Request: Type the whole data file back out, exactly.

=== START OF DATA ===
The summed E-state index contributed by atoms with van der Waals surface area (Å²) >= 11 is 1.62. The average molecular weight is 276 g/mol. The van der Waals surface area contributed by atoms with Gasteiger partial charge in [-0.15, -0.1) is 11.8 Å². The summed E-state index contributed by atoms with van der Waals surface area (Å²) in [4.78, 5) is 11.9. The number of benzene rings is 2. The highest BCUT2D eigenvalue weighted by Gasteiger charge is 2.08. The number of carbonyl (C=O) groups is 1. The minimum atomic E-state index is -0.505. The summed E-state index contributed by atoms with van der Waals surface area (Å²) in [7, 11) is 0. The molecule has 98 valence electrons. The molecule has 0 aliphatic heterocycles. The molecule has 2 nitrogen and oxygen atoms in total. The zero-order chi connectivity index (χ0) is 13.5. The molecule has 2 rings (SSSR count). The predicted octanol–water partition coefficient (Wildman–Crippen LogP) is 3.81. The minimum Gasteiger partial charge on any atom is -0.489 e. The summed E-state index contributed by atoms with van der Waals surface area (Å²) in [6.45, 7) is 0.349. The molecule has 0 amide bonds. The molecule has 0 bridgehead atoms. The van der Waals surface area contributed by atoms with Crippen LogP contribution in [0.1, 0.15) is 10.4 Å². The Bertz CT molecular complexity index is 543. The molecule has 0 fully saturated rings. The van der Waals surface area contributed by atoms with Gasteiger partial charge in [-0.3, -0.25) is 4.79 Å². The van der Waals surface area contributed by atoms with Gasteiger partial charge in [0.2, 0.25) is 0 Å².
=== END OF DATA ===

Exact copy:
The summed E-state index contributed by atoms with van der Waals surface area (Å²) >= 11 is 1.62. The average molecular weight is 276 g/mol. The van der Waals surface area contributed by atoms with Gasteiger partial charge in [-0.15, -0.1) is 11.8 Å². The summed E-state index contributed by atoms with van der Waals surface area (Å²) in [4.78, 5) is 11.9. The number of benzene rings is 2. The highest BCUT2D eigenvalue weighted by Gasteiger charge is 2.08. The number of carbonyl (C=O) groups is 1. The minimum atomic E-state index is -0.505. The summed E-state index contributed by atoms with van der Waals surface area (Å²) in [7, 11) is 0. The molecule has 98 valence electrons. The molecule has 0 aliphatic heterocycles. The molecule has 2 nitrogen and oxygen atoms in total. The zero-order chi connectivity index (χ0) is 13.5. The molecule has 2 rings (SSSR count). The predicted octanol–water partition coefficient (Wildman–Crippen LogP) is 3.81. The minimum Gasteiger partial charge on any atom is -0.489 e. The summed E-state index contributed by atoms with van der Waals surface area (Å²) in [6.45, 7) is 0.349. The molecule has 0 amide bonds. The molecule has 0 bridgehead atoms. The van der Waals surface area contributed by atoms with Crippen LogP contribution in [0.1, 0.15) is 10.4 Å². The Bertz CT molecular complexity index is 543. The molecule has 0 fully saturated rings. The van der Waals surface area contributed by atoms with Gasteiger partial charge in [-0.3, -0.25) is 4.79 Å². The van der Waals surface area contributed by atoms with Gasteiger partial charge in [0.2, 0.25) is 0 Å².